Tetro and Youth Without Youth – Twin masterpieces from a once great director

I love Apocalypse Now. It is one of my very favorite films ever made. I love all three entries in the Godfather Trilogy, although I naturally prefer the first two to the third. I think The Conversation is a master class in post-Hitchcock tension, only rivalled by Brian DePalma’s output in the early 80’s. And yet somehow, every time someone mentions Francis Ford Coppola, director of all four, as one of the greatest directors ever to make a film, I have a small spasm, just this side of a gag reflex. Coppola made four of the greatest films ever, yes, but his work since then has largely left me cold, or worse, provoked loathing. That is, until his most recent films, following a break beginning in 1997, when after he finished The Rainmaker Coppola decided to focus on his family, and perhaps also his wine. In 2007 he returned to the big screen with a self-financed Youth Without Youth and then again in 2009 with Tetro. Both are stunning achievements and place him back amongst the cream of this generation, a place he hasn’t been in over 25 years.

Youth Without Youth
Youth Without Youth
is an altogether strange film. It is set on the eve of WWII in Romania, and features a linguistics professor who has just turned 70 years old. That professor, Dominic Matei (Tim Roth), has come to realize that his life has been lived, that he can make no more progress in his field, and that all of his previously held ambitions are inevitably doomed to failure. He is a broken man who has nothing left to live for. So he decides to commit suicide. However, on his way to do so, he is struck by lightning.

The lightning blast, which should have killed him, actually rejuvenates Dominic to the appearance of being 40. It also begins to bestow strange gifts upon him. Dominic is able to read books without opening them, and learn languages faster than any human. He even develops, from time to time, a sort of telepathic/telekinetic ability. He has become the Übermensch that the Nazis seek, and as a result must flee.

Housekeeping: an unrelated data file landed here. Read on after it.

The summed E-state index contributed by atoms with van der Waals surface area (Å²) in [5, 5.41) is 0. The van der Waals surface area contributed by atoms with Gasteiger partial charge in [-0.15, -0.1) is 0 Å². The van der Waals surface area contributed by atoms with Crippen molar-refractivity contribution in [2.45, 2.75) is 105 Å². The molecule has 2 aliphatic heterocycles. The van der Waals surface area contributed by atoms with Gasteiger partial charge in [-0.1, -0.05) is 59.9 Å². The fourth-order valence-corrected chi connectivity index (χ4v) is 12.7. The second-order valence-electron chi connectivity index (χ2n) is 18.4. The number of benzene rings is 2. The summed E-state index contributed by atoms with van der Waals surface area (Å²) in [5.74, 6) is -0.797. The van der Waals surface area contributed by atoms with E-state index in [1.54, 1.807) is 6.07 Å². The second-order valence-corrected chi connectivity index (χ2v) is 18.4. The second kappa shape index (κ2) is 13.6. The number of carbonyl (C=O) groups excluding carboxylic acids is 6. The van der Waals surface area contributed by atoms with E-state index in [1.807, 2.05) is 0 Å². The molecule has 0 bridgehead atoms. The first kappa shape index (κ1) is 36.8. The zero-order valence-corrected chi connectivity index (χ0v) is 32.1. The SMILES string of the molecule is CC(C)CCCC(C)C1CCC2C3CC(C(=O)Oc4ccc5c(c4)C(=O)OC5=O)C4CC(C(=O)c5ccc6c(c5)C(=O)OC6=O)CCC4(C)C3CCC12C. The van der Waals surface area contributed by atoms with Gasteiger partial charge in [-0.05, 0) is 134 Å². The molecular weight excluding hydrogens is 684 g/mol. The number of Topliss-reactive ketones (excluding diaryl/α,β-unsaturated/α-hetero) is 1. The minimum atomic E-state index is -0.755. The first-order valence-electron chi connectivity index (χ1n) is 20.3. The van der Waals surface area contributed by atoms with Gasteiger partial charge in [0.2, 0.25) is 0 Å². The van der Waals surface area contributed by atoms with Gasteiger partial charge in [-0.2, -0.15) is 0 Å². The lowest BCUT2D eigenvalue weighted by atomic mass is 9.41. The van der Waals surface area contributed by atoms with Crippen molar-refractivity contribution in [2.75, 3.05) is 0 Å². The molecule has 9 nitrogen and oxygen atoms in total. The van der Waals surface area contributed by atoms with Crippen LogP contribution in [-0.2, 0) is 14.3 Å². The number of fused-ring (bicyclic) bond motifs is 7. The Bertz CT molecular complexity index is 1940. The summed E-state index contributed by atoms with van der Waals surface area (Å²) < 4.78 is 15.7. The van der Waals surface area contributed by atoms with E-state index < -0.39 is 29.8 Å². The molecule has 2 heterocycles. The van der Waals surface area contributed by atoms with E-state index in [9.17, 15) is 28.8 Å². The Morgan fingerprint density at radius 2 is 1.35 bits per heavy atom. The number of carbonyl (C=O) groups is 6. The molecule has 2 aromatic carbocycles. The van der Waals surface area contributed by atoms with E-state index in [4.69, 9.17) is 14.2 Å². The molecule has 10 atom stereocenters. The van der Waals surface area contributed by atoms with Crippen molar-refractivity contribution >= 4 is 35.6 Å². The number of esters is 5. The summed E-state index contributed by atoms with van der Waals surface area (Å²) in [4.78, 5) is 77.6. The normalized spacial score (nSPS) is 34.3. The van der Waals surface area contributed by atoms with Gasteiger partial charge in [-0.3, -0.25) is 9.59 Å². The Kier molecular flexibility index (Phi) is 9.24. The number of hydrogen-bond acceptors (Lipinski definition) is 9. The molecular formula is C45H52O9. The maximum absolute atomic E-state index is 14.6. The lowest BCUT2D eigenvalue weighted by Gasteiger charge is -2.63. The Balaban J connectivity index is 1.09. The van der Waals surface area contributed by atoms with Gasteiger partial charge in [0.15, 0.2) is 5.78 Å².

After the war, he meets a woman hiking in the Alps, one who strangely resembles the love of his life from what is now 50 years ago. He believes that she is the reincarnation of that woman, and as such pursues her. She becomes aware at one point of her past lives, and like Matei is able to speak many languages fluently as a result.

The story continues, but it feels like trying to explain it fully would require me to describe the film in its entirety. This film exists beyond the events that occur in it, though. The characters may go from place to place, and get into any number of adventures, but this is one of the rare films that can be called epic without a 3 hour runtime. It seems to capture a man’s life, not just one thing that happens to him, but the complete collection of his experience.

I didn’t think it was possible for Coppola to do any better than Youth Without Youth when I popped this in the DVD player. The apex of his abilities is long behind him, I thought, and the rest of the films he makes will each be just about as good, give or take, as his last. But Tetro didn’t just blow that one out of the water; it very nearly outshone every film he has ever done, and with Coppola, that is saying something.

Benjamin Tetrocini has run away from home, where he feels oppressed by his rich parents and their strict way of doing things. He signs up to work on cruise ship and ends up in Buenos Aires, the city to which his brother fled over ten years ago and has not been heard of since. Bennie’s expectations are bound to be thwarted.